Amos Alonzo Stagg did not invent football. But during his 41 years at the University of Chicago he developed much of the modern game.
Stagg was born in New Jersey in 1862. He began making his football headlines while a divinity student at Yale University. Playing end on the varsity squad, he was named to the very first All-American Team in 1889.
After graduating from Yale, Stagg wanted to remain connected with football. Coaching offered the best opportunity – there was no NFL in those days. So when the brand-new University of Chicago asked him to take charge of its athletic program, Stagg headed west.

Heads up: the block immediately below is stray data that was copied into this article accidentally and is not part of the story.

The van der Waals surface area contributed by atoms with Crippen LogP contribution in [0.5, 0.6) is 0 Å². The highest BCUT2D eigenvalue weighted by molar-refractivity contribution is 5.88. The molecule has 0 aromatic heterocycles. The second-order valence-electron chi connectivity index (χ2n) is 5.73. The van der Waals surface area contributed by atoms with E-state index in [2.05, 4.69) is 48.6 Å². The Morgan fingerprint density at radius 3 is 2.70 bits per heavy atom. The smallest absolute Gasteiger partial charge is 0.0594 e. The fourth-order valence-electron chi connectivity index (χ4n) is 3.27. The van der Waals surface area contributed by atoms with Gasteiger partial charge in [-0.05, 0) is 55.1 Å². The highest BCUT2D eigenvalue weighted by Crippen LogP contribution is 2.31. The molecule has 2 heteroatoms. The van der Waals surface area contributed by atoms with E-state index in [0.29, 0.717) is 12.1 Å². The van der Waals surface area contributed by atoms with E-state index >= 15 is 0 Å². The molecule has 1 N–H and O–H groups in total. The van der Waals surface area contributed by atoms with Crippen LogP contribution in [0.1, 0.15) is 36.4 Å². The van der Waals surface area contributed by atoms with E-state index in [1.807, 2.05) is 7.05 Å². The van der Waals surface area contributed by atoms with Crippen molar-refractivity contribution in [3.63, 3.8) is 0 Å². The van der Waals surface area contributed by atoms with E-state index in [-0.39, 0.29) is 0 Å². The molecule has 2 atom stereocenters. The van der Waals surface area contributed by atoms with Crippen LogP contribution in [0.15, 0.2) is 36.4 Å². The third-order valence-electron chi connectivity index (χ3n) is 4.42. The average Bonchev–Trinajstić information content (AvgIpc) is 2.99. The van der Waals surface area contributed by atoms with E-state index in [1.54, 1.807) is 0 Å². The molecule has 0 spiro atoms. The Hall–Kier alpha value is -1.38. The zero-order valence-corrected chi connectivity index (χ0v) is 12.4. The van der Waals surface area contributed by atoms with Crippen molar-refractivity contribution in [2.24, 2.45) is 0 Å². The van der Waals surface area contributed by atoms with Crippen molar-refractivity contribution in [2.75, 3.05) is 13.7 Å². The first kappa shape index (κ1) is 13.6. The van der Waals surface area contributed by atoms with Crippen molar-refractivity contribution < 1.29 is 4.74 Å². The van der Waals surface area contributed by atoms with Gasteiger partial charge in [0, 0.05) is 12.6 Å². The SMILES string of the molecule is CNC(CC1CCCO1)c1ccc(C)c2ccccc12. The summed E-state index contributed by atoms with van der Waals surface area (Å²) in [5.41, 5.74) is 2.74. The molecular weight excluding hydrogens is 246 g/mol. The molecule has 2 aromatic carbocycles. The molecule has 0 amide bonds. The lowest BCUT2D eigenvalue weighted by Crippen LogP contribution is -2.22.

The year was 1892. Stagg was given an ample budget and also faculty rank, something no full-time coach had ever had at any college. His title was Director of the Division of Physical Culture.
Though he never did become a minister, Stagg felt he could promote the Christian ethic through football. “The coaching profession is one of the noblest and most far-reaching in building manhood,” he once said. Of course, that didn’t mean he had to field a losing team.
And Stagg’s teams were winners. The U
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